Gojko made the point that in agile testing we might (still) not focus on the right thing: To build the right software. Instead we concentrate on finding bugs and building the software in the right way. He illustrated this with one of his books: He found a defect and then spent a while searching & listing more problems and ended up with a good number of them, definitely enough to make you worry about the quality of the book. However, the publisher explained that essentially all reviews were very positive! So: When people keep paying for your product or service, worrying about defects may not be that important.
- “Fast Feedback Teams” – Ola Ellnestam
explained the importance and value of fast feedback. And he’s right: In many projects feedback could be gathered a lot earlier and be used to improve what features are built (as well as how they’re built). Other talks at least touched this topic as well. And while I wholeheartedly agree about this, I’m also a bit worried that we (as software creators) might forget about (or even ignore) slow changing aspects (for more about this see my previous post ‘Slow Feedback Cycles‘).
- “Exceptions, Assumptions and Ambiguity: Finding the truth behind the Story” by David Evans
David explained how natural language is ambiguous, unclear and sometimes hard to understand. His examples included part of Jabberwocky (in several natural languages), music lyrics and last but not least programming. Also, I like his short introduction of the Cotswolds.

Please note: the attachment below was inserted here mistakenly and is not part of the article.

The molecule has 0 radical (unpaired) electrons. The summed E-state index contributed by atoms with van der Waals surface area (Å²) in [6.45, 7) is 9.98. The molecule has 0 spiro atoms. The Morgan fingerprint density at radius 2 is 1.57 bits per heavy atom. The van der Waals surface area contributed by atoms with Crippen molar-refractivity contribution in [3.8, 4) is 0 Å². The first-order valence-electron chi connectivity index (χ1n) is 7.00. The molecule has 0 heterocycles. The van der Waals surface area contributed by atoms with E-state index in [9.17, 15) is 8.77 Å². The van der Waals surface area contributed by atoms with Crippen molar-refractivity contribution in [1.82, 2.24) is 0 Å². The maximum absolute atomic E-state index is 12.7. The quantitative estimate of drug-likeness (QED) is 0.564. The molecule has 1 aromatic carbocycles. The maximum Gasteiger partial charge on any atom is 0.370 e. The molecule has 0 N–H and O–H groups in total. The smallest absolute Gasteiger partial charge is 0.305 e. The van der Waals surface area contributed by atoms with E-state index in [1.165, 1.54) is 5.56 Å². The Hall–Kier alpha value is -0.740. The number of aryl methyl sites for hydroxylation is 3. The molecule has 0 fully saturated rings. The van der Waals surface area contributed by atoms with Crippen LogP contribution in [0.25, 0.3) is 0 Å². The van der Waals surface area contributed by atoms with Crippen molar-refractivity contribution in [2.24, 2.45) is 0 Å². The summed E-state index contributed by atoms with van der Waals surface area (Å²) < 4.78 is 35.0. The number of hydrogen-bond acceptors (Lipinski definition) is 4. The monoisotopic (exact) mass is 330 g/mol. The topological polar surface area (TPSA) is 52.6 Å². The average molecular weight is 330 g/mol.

- “It’s the Economy, Stupid! Learn the fundamentals about the one and only argument which will drag your management into agile practices” by Lucius Bobikiewicz
Lucius talked about economic reasons of letting teams focus on 1 (one!) project/product, as opposed to working on multiple projects/products at the same time. It didn’t surprise me much, that letting teams finish one thing and then progress with the next is economically favourable. But I was very surprised how much of a difference it made in the example he presented. These are the main advantages of the 1-project-only team Lucius presented:
- The time between the 1st project start and the first paid project (usually at the end of the project) is much smaller, meaning that significantly less money is needed to fund the upfront costs.
- Given the limited period of time in which a software can be sold, the product can likely be launched at the optimal time, whereas multi-product-teams may enter the market later and therefore always lag in selling.
- Since the overhead of context switching is minimised, the team can work on more projects/products per time unit. This advantage depends on the amount of time needed per context switch and the time the projects take .
The economic point of view Lucius presented was a surprising and welcome detour form the other sessions which were much more focused about technology and/or ‘doing the right thing and doing it right’.
Every morning of the conference days 1-3 Lisa Crispin organised a Lean Coffee in one of the hotel bars. In small groups we discussed topics people were interested in. In order to cover some topics we limited the time for each topic to an initial 8 minutes and then added another 4 minutes depending on a quick vote. I find this is a very fun way to find and discuss topics. Thank you Lisa for organising them!
As a leaving thought: The chair persons were given (foldable) chairs as a present — ‘chairs for the chairs’. Super funny, if a tad bit unpractical to get home via train or airplane.
A big “Thank you!” to José, Uwe and Madelaine as well as the other organisers that made the Agile Testing Days such a great and enjoyable conference.